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A million little moments: why public service reform has never been more needed

A badge is overlaid on the Catch22 green gradient background with the text "Catch22 Election Watch" and a cross inside a box.

In the run up to the general election taking place on the 4th July, Catch22 will publish its “election series” of blogs. In this week’s blog, our colleague at Capacity, Chris Catterall (Chief Executive), considers what the new government needs to do to transform public services in the UK for the better.

Whoever takes the key to Number 10 after 4th July, among the many issues demanding urgent attention and resources, one stands out: the need to revitalise and improve the UK’s public services.

At Capacity, we work at the intersection of designing and doing in public services. We believe that the next five years can be transformative for public services in the UK. But that hope has to be based on an ambitious, far-reaching plan to transform for a system that’s mechanistic – valuing uniformity, bureaucracy, and compliance.

What would we like to see a new government tackle first? Here’s three ideas.

1. Local and community-led public services

Everyday, more people, more communities, and more organisations are seeing the potential for something better in public services – a new way to make a difference to people’s lives. But local people and organisations have to be at the heart of public sector reform.

Local public service leaders need the flexibility and permission to design services for their cities and regions. Without it, we lose the opportunity to unlock community-led resources and energy. Local people have to define local outcomes. This is double devolution in action.

2. Legislation that works

Public services are organised for a world that’s disappearing. Outdated systems and legislation are holding back innovation and new ways of working. To modernise public services, a new government has to use its legislative powers and get support to people who need it quicker.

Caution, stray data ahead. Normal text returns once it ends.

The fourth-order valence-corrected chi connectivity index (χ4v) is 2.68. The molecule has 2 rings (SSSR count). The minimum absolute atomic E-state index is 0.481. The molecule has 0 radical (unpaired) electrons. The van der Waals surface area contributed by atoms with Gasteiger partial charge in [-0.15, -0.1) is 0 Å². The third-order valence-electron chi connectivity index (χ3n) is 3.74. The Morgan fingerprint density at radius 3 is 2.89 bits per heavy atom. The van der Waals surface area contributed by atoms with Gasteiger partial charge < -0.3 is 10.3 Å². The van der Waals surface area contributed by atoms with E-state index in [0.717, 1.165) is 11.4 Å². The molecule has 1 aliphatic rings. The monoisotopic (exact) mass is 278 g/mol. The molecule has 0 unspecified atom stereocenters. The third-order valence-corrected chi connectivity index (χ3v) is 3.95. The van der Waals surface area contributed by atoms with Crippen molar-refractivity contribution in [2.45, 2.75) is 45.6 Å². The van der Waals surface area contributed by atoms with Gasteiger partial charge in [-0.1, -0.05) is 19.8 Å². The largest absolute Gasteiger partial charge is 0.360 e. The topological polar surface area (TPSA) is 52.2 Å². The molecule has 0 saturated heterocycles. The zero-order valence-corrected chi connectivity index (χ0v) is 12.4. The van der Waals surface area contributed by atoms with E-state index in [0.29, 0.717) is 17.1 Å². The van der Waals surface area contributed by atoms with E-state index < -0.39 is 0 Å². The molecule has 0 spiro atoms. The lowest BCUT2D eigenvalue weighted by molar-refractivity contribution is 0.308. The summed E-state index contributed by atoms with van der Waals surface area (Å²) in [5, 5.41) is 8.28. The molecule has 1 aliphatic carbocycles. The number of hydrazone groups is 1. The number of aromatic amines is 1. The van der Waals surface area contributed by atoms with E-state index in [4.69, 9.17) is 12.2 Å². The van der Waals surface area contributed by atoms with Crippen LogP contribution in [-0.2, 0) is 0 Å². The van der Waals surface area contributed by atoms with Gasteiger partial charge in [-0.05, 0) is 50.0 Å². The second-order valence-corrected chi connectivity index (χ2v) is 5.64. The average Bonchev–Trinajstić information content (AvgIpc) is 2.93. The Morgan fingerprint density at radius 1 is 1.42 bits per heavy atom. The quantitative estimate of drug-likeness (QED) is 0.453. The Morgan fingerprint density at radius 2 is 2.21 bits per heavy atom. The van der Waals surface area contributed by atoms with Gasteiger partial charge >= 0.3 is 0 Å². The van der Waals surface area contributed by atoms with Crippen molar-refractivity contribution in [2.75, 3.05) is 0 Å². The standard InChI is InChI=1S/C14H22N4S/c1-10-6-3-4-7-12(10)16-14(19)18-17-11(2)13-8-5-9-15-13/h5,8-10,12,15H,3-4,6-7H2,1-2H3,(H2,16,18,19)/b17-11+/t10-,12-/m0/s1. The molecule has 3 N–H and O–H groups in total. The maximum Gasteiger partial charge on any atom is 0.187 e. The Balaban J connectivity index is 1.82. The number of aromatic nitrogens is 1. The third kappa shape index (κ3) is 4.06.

Something close to our hearts is children’s residential care. Children in crisis are suffering from a broken system: monetised by profit-motivated operators and experiencing a slow moving, fractured, bureaucratic care system. Juno, our not-for-profit company, is improving experiences for children and young people in residential care. And practical changes to legislation can help us do what’s good for children in care and their families.

Legislation that limits profiteering in the sector should be high on the list of priorities for a new government, along with more funding to recruit, train, and support a new generation of caring adults to grow and strengthen the social care workforce.

There are other examples. It’s encouraging to see how benefits are administered to ensure people are getting into work through a new model of employment support (Jobs Plus) being delivered locally by Transform Lives. It means people with unmet life needs on benefits aren’t penalised. The new government needs a wave of legislative changes like this to help local organisations support local people.

3. Innovation isn’t a luxury

One thing we do know for sure… there’s no huge pot of money for a new government to pump into public services. That’s why it’s essential that a new administration gives local people and public service leaders the freedom to unlock the skills, expertise and resources and do things differently.

We believe creativity and innovation isn’t a luxury. It’s a necessity for shaping the future of public services. Doing nothing is a bigger risk than trying new ways of working.

In the Liverpool City Region, we are starting to do things differently. Like-minded leaders and doers are rethinking public services, and a culture of experimentation is growing.

But it’s vital to recognise that the first time we try something new, it’s not immediately better than the old solution – ‘the first car is always worse than a horse.’ It’s only through iteration, change and a culture of trying new things that we get somewhere better. Any mission-orientated government has to recognise and enable that.

Final thoughts

The need for reform in public services has never been stronger or more urgent. The new government should open the aperture to the possibilities of new public services, designed for local people and communities.

At Capacity, we sit on the fence of optimism and realism. No one is saying it’ll be easy. This isn’t 1997. The economy is in a very different place and there will be resistance to new ideas and approaches that challenge the status quo.

The last few years have proved the death of public services doesn’t come with one loud bang but a million little moments. Now is the chance to put public services into the spotlight and make them, once again, beating heart of our cities and communities.

– Chris Catterall, Chief Executive of Capacity